Plastic packing a bigger punch in French beverage market

- Last updated on GMT

Related tags: Cent, Better, Canadean

Plastic is becoming the packaging material of choice for many
French beverage producers, with glass and metal both suffering as a
result. But all packaging types were affected by the poor weather
during the summer months in 2002, and companies this year are
praying for sunshine to give a boost to sales.

Although poor summer weather last year held back growth in French packaged beverage sales to only 2 per cent, the share accounted for by plastic packaging rose by double this amount due to its increased usage for water and carbonates, according to a new report from beverage market analysts Canadean​.

Plastic now accounts for 75 per cent of beverage packaging in litreage terms and a little under 50 per cent in units, the report states, with both figures showing signs of sustainable growth.

Although demand for the second most widely used packaging material - glass - continued its relentless decline, there was some realignment in the all-important beer sector, with refillable packaging limiting its fall to less than 3 per cent and marginally increasing its share against non-refillable. Partly, this was the result of disappointing off premise sales, Canadean said.

Metal also lost share, falling back to just under 7 per cent, with 33cl cans having a particularly bad year owing to the impact of the adverse weather on French carbonates sales.

However, there is some cause for optimism in the metal packaging sector, where rising consumption of speciality beers is leading to a growing demand for 50cl cans, Canadean said. Although metal's share of the overall packaged beverage market is not expected to increase in the foreseeable future, it will at least stay stable this year if carbonates bounce back, the analysts suggest.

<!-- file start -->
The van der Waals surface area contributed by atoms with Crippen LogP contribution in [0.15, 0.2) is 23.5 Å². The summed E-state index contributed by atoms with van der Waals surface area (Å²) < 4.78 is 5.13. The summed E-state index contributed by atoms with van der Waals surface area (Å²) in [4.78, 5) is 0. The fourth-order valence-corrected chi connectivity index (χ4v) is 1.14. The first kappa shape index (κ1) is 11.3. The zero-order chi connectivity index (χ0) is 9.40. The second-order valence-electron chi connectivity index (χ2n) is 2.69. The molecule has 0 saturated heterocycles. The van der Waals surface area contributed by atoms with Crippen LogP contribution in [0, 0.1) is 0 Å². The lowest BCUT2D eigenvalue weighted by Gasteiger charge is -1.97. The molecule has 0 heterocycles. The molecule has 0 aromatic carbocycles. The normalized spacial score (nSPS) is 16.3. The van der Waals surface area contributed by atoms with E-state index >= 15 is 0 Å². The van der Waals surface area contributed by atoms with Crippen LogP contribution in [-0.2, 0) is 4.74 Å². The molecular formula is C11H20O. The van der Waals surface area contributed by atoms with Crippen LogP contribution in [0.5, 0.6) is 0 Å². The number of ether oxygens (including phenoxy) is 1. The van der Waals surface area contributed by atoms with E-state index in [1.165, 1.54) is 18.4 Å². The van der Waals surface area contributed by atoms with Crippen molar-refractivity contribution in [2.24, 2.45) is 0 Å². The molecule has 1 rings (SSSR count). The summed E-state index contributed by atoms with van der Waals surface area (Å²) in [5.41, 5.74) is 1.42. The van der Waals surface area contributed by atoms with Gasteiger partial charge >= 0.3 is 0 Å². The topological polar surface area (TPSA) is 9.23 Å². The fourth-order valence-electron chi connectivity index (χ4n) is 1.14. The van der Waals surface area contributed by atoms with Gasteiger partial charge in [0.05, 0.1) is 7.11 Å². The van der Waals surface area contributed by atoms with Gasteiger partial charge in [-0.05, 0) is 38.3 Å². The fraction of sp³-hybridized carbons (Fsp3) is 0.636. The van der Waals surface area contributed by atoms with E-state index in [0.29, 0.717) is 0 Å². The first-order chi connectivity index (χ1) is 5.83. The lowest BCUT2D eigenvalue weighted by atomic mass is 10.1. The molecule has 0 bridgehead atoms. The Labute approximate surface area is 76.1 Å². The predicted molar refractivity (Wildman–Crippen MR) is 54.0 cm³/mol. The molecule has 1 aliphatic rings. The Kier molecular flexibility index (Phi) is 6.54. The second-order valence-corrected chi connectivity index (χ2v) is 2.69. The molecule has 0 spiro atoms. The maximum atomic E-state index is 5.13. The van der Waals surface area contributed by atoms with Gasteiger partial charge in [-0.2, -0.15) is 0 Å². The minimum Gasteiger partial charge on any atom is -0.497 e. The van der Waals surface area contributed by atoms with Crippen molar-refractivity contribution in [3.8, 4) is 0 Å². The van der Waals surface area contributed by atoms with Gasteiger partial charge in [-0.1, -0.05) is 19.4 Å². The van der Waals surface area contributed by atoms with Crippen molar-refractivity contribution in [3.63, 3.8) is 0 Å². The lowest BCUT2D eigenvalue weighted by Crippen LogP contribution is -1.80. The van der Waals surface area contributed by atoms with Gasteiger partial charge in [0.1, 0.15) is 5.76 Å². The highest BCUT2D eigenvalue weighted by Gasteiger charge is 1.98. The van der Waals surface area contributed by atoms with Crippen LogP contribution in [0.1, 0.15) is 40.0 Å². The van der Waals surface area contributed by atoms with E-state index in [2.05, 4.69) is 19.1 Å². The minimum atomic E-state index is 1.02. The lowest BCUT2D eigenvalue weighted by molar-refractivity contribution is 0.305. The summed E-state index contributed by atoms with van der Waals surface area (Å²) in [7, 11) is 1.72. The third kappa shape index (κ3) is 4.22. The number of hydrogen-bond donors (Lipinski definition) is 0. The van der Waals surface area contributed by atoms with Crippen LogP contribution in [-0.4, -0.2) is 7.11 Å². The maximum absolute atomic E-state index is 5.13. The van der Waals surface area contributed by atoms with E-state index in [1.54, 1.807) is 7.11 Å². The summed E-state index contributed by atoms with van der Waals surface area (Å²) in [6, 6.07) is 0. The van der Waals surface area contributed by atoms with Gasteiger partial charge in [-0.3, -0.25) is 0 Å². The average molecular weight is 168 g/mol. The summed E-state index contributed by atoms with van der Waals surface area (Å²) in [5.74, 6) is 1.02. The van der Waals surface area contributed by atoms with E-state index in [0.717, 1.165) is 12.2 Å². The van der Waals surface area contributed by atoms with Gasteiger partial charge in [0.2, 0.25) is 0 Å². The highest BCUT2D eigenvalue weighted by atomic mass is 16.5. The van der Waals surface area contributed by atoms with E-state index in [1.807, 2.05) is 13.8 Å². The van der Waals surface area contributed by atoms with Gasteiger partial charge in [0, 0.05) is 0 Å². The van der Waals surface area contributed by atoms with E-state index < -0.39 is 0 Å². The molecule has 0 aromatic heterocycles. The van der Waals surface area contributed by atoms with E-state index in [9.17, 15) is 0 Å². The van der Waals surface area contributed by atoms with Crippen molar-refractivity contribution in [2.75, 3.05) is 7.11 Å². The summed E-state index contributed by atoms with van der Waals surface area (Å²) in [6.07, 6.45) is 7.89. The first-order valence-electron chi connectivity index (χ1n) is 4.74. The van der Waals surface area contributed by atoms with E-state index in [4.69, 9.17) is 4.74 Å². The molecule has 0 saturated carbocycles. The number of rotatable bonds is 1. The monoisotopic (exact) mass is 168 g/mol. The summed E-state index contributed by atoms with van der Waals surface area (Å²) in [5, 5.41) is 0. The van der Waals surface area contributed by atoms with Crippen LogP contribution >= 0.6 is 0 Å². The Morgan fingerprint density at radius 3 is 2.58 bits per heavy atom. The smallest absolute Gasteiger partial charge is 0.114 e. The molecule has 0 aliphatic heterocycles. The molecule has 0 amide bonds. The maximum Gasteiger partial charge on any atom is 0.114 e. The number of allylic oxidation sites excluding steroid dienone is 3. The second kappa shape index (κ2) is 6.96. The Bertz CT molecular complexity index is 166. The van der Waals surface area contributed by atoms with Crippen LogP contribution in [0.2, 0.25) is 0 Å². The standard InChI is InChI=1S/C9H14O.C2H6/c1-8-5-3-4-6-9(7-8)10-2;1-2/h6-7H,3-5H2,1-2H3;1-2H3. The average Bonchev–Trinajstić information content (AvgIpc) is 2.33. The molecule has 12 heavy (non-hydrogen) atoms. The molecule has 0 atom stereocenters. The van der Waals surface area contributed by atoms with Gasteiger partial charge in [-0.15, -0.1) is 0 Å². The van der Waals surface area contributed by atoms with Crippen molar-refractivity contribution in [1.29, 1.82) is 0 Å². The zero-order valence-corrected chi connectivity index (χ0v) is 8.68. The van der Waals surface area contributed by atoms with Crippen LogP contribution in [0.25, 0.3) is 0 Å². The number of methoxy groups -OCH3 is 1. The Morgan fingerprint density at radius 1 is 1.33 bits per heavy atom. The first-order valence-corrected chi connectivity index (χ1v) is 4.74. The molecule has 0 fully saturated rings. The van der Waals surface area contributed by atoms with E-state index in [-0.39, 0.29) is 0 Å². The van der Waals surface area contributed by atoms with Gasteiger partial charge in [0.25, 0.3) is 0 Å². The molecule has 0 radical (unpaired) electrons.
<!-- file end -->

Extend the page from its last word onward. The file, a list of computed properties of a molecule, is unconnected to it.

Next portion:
Laminates, which have only around 6 per cent share of unit fillings and five per cent of volume, had a similarly difficult time of it in 2002. Since almost all of their demand relates to juice and nectars, whose packaged sales fell nearly 2 per cent, a good summer in 2003 is likewise seen as their salvation. In addition, improved sales of iced tea and still drinks may possibly lead to slightly over 1 per cent growth.

Despite the fact that last years' 4.5 per cent decline in refillable packaging was significantly lower than the 1995-2000 annual average, non-refillable packaging now accounts for 97 per cent of volumes. The situation is unlikely to change as the French packaging industry has increasingly been moving towards non-refillable packaging, improving the recovery and recycling of materials to the point where non-refillable offers appreciable cost savings over refillable.

Demand for single-serve containers last year was down due to the poor performances of glass and metal, which between them account for more than half of all packaging units and cover about one fifth of fillings in litreage terms, Canadean said. Multi-serve, which in unit terms came in second, managed to improve demand due to the advance of plastic, which has a relatively small share in single-serve.

Looking ahead, Canadean said that total beverage volumes should pick up and benefit fillings across all sectors and material types - assuming the summer weather improves on last year. This in turn should lead to an increase in total packaged beverage production of almost 4 per cent.

For more details of the Beverage Packaging- France report from Canadean, click here​.

Related topics: Retail & Shopper Insights

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